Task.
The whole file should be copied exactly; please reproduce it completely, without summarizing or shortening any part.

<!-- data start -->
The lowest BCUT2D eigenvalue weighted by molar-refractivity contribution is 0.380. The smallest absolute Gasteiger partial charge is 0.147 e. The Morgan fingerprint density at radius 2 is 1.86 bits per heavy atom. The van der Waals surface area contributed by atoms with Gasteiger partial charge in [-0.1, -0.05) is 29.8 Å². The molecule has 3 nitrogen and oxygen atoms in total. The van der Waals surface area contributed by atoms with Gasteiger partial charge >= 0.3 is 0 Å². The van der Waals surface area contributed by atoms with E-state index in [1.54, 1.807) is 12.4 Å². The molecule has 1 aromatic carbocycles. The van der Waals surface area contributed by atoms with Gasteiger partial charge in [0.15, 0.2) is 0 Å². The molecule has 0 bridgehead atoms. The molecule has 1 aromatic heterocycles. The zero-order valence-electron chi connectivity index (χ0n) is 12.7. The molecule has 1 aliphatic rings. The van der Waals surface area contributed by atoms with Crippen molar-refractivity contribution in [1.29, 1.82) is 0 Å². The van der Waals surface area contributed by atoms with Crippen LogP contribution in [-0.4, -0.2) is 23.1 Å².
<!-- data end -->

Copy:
The lowest BCUT2D eigenvalue weighted by molar-refractivity contribution is 0.380. The smallest absolute Gasteiger partial charge is 0.147 e. The Morgan fingerprint density at radius 2 is 1.86 bits per heavy atom. The van der Waals surface area contributed by atoms with Gasteiger partial charge in [-0.1, -0.05) is 29.8 Å². The molecule has 3 nitrogen and oxygen atoms in total. The van der Waals surface area contributed by atoms with Gasteiger partial charge >= 0.3 is 0 Å². The van der Waals surface area contributed by atoms with E-state index in [1.54, 1.807) is 12.4 Å². The molecule has 1 aromatic carbocycles. The van der Waals surface area contributed by atoms with Gasteiger partial charge in [0.15, 0.2) is 0 Å². The molecule has 0 bridgehead atoms. The molecule has 1 aromatic heterocycles. The zero-order valence-electron chi connectivity index (χ0n) is 12.7. The molecule has 1 aliphatic rings. The van der Waals surface area contributed by atoms with Crippen molar-refractivity contribution in [1.29, 1.82) is 0 Å². The van der Waals surface area contributed by atoms with Crippen LogP contribution in [-0.4, -0.2) is 23.1 Å².